Below the belt with Orion

With a period of dark moonless skies coming up, and (so far) an unusually snowless winter, let’s do some old-fashioned stargazing. Sure, mindstuff like last week’s Fermi bubbles provide great mental intrigue; but there’s nothing like the real, the tangible. Just as the word “water” is not water, the real universe will never be fully apprehended by our logic. So let’s go hands-on, under the real sky.

Of the 88 constellations, most are incoherent, hallucinogenic smatterings. Orion is different. Orion’s easily identified belt is often the first celestial pattern that a child will notice. And what better place to start strolling the boulevards of the universe? More than merely obvious, the three-stars-in-a-row not only mark the most brilliant constellation, but also float like a navigational buoy in the middle of the sky.

Can the sky have a “middle?” Yes, because Orion’s belt – that most famous article of cosmic clothing – sits smack on the celestial Equator, meaning that it floats directly over the Equator of Earth. Only stars in that location are seen by everyone, everywhere. A star over one of the poles – the North Star, say – is forever cloaked from people of the opposite hemisphere, obstructed by Earth itself. From most of the US, about a fourth of the Cosmos never rises. Major luminaries forever concealed from view include the nearest star (Proxima Centauri), the night’s second-brightest (Canopus) and the Southern Cross. But equatorial constellations are the lingua franca of space. Orion’s belt, straddling the Equator like a diplomat, is displayed around the world.


While most cultures picture it as a belt, a few thousand years ago the Sumerians visualized it as the waistline of a sheep. Apparently this designation was too ludicrous to endure, and in a wonderful woolen rags-to-riches story, Orion overcame his ovine birth and got promoted to human.

The Hunter’s stars are not scattered randomly. Most share the same awesome 900-to-2,000-lightyears distance, forming a lavish association of blue suns of arc-welder intensity. Merely 1/1000th the age of Earth, these infants were born together from an immense cloud of gas that still dreamily envelops the constellation.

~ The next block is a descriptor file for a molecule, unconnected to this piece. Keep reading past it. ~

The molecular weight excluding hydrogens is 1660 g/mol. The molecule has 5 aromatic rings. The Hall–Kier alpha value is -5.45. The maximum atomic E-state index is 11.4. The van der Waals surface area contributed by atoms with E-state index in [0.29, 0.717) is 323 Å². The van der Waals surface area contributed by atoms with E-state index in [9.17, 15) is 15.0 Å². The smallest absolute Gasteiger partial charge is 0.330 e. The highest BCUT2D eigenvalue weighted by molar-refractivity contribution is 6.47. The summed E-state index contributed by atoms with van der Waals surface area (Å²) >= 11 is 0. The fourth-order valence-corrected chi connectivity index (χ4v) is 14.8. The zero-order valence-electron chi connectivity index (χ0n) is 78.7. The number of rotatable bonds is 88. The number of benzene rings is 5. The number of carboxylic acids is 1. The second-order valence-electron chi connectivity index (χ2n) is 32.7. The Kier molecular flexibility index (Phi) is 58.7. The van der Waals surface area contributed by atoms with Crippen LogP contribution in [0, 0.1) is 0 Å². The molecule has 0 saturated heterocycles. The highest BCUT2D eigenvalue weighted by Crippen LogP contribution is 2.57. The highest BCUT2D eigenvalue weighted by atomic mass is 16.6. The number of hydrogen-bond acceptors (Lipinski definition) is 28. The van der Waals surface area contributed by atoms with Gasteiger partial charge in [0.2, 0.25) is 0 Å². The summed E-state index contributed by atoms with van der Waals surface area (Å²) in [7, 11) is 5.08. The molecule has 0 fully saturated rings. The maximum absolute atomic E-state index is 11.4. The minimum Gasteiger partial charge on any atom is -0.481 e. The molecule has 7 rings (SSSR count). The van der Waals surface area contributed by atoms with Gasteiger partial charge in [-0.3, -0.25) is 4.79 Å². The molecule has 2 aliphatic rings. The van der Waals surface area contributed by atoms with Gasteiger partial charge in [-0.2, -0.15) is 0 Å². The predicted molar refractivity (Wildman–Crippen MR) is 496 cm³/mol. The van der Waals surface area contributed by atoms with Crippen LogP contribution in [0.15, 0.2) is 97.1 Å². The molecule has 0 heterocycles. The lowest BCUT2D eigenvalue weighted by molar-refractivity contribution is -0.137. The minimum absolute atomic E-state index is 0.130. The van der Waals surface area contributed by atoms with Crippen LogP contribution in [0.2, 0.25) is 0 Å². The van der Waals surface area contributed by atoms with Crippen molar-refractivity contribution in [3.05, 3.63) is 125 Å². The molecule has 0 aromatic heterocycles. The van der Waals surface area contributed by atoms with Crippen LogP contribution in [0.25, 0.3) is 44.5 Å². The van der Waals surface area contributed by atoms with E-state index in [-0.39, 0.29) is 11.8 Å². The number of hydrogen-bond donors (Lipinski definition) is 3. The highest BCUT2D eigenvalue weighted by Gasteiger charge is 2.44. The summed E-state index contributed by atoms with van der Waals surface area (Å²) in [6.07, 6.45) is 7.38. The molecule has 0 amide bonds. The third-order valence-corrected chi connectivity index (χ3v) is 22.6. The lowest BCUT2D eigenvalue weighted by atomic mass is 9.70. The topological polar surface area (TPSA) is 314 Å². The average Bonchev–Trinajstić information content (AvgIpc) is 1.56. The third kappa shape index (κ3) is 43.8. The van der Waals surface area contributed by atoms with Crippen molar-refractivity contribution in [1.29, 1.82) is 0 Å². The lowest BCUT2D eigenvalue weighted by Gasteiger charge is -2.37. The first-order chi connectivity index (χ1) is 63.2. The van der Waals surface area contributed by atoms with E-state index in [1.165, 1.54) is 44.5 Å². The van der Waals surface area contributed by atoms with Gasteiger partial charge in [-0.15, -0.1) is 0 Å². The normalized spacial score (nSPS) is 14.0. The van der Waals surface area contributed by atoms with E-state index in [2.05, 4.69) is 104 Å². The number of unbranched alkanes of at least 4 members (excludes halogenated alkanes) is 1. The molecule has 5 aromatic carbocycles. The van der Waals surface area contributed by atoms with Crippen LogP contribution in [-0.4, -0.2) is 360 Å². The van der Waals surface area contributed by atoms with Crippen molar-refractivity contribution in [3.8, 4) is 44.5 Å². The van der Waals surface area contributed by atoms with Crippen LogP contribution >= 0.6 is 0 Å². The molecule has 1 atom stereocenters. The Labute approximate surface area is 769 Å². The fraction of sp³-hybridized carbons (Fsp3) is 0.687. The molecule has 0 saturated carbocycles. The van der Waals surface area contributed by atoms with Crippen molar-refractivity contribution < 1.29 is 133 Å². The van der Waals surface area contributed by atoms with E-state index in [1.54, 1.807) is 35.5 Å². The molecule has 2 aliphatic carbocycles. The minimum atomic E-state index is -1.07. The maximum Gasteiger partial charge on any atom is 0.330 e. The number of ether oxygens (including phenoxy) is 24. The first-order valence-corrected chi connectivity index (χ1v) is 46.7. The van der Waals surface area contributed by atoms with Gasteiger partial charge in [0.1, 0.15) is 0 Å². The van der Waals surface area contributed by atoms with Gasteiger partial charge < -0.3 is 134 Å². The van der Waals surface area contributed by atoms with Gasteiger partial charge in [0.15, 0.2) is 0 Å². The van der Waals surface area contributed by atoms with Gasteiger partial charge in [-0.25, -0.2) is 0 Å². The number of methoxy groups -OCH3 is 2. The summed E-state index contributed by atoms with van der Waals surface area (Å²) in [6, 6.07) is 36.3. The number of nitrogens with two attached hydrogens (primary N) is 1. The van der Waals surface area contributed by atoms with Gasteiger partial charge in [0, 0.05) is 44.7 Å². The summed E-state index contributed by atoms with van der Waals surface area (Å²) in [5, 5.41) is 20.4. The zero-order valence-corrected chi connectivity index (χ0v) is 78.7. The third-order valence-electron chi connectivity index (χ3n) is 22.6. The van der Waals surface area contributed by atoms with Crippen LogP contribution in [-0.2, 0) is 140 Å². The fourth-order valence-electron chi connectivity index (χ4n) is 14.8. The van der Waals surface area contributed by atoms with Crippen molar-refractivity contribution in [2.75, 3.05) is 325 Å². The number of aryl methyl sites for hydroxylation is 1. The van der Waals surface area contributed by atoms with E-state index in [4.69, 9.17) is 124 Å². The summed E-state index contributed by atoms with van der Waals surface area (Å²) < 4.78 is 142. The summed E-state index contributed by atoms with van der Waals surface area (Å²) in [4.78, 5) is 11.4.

From our un-light-polluted region, binoculars pointed at the belt show it immersed in a multitude of stars like a swarm of fireflies. In truly rural areas, this faint cluster is seen with the naked eye. Your sky therefore passes the purity test if you can glimpse many more than just the three belt stars in that spot.

While the binoculars are handy, swing them below the leftmost belt star to the nearest little fuzzy patch: the Orion Nebula. Cameras attached to telescopes reveal this to display crimson, emerald and blue knots, whose dancing eddies magically sprout the fires of newborn suns. This stellar nursery is so large that our fastest rockets would need a half-million years to cross it. The entire womb glows like neon.

Equidistant above and below the belt stand the pumpkin-colored Betelgeuse and the blue/white Rigel. More than Orion’s brightest star, Rigel is among the most luminous objects in the galaxy, shining with the light of 55,000 suns. If it were as nearby as Proxima Centauri, we could read by its light – and the night sky would be deep blue instead of black.

As for orange Betelgeuse (say BET’l’jooz), it’s the largest bright star in all the heavens. If our Earth were represented by the period at the end of this sentence, Betelgeuse would be a ball that could enclose a 20-story building. Betelgeuse stands about halfway between us and all those blue/white suns that make up the rest of the constellation. It’s the gateway to the fabulous city beyond: Orion’s dazzling sapphires that will adorn the January sky every winter of our lives.


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